The NFT market went through the roof in 2021, when it grew to around $22 billion and attracted around 280,000 buyers and sellers, along with around 185,000 unique wallets. But as the market has grown, so has the scope of cybercrime, with eye-catching reports of NFT fraud, NFT art scams, and NFT gaming scams. Read on to learn more about NFTs and how to avoid NFT scams.
What is an NFT?
NFT is an acronym for “non-fungible token”. In essence, fungible means exchangeable, for example, bitcoins are fungible, since you can exchange one bitcoin for another and, after the operation, you still have something with the same value. An NFT is non-fungible because it is unique and cannot be directly replaced by another NFT. NFTs can be any digital item: photos, videos, audio files, and more. They have generated a lot of excitement because of their potential to use technology in the sale and collection of digital art.
At its core, NFTs are a type of digital asset, and this is where the “token” part comes into play. When you purchase an NFT attached to a digital asset, you do not acquire ownership of the asset itself. You may not reproduce or use it commercially. Instead, you take ownership of a purchase record on the blockchain, which you can keep or sell back to someone else.
How do NFTs work?
NFTs are layered on top of a blockchain (a record of transactions stored on multiple computer systems) and point to a web link, like an image file. In general, NFTs use the Ethereum blockchain, although other blockchains support them as well.
NFTs are created from digital objects that represent both tangible and intangible items. Here are some of them:
- Gifs y memes
- virtual avatars
This is not a complete list. NFTs can be just about anything: In one notorious transaction, Jack Dorsey, the founder of Twitter, sold his first tweet as an NFT for more than $2,900,000 .
NFTs are the digital equivalent of collectibles. Instead of getting a piece of art to display, the buyer receives a digital file. This gives them exclusive property rights, because NFTs can only have one owner at a time. Unique data associated with each NFT enables verification of ownership. It is also possible that the owners or creators store specific information within them, for example, articles may include their signature within the NFT metadata.
To collect NFTs, you need a virtual wallet that can store both cryptocurrencies and NFTs. You also need cryptocurrency to make your NFT purchases. There are NFT marketplaces where you can search for NFTs for sale: some of the best known are OpenSea, Rarible, and Foundation. Many people claim that NFTs are a way to support digital artists, while others argue that there is a resource cost involved in any transaction on a blockchain. If you are interested in NFTs it is essential to be aware of the risks involved, including NFT scams and fraud.
Types of NFT scams
Both cryptocurrencies and NFTs are relatively unregulated spaces. This means that there is a possibility for criminals to exploit loopholes and carry out scams. This is why we have seen extensive media coverage of NFT pyramid schemes, OpenSea scams, NFT art finance scams, and others. The following are some of the more well-known NFT scams:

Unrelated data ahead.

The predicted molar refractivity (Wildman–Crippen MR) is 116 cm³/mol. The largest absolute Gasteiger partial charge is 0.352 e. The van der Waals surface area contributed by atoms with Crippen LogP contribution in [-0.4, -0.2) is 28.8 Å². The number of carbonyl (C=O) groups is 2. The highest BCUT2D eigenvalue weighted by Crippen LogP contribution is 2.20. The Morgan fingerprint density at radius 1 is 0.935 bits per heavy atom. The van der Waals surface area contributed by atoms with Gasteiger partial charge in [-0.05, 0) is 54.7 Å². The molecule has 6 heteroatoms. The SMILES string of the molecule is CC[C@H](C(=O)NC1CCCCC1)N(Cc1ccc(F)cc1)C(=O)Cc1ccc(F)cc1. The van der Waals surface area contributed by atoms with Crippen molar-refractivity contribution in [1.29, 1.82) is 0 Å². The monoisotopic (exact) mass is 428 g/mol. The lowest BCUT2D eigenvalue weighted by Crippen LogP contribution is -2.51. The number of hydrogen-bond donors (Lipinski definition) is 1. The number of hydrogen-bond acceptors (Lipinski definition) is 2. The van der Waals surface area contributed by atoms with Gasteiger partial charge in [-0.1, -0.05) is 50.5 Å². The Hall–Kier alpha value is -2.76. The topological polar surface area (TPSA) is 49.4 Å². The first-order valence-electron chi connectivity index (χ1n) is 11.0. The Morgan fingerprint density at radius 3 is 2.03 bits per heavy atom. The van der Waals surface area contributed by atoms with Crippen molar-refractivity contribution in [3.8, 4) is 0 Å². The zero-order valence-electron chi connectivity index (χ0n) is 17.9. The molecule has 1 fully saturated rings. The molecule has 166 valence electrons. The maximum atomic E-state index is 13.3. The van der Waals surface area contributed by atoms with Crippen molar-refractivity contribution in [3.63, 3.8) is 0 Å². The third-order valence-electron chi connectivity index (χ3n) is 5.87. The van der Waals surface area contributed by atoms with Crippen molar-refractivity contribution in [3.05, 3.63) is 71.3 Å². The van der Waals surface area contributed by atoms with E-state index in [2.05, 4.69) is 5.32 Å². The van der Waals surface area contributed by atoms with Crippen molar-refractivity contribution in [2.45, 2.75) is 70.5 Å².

Third-party marketplaces like OpenSea exist to facilitate NFT transactions and provide security behind every sale. But criminals can set up imitation marketplaces with similar URLs to trick users. The visible component is a virtual component, which can be easily copied, along with information in a text file, which means that these websites can be very similar to legitimate markets.
A rug pull is a scam in which organizers deliberately promote an asset through social media to drive up the price. Once they have investors’ money, they stop backing it, resulting in loss of asset value and investor funds. A variation of this scheme is when NFT developers remove the ability to sell the token by adding code that prevents this, leaving buyers with an asset that cannot be sold.
Inflate and sell strategies
Pump and dump schemes occur when a group deliberately buys an NFT to artificially increase demand. Believing that the NFT has value, unsuspecting buyers join the auction and bid. Once supply increases, fraudsters make a profit by selling the NFTs, while buyers are left with worthless assets.
Before buying an NFT, you need to register to a virtual wallet. NFT phishing scams often use fake advertisements to trick victims (for example, on Discord, Telegram, and other public forums) into asking them to share their private wallet key, along with the security phrase of 12 words. Or, scammers can impersonate MetaMask and send fake alert emails, saying their wallet has been suspended due to security issues, asking victims to click a link in the email to verify your account. NFT phishing scams are designed to obtain your personal information and empty your digital wallet.
Customer support scams
Similar to phishing scams , hackers pose as blockchain marketplace customer support staff and contact victims via Telegram or Discord. Under the pretense of trying to solve a problem, scammers send links to fake but official-looking websites in an attempt to gain personal information and access to cryptocurrency wallets. They may also ask you to share your screen to solve the problem, when, in fact, they want to see and take a screenshot of your cryptocurrency wallet credentials.
Bid scams occur when investors seek to resell the NFTs they purchased on a secondary market. Bidders can exchange your preferred currency for lower value cryptocurrencies without notice to you, once the sale of your NFT has concluded. This can result in potential losses for the seller if they don’t recheck the coin before agreeing to a sale.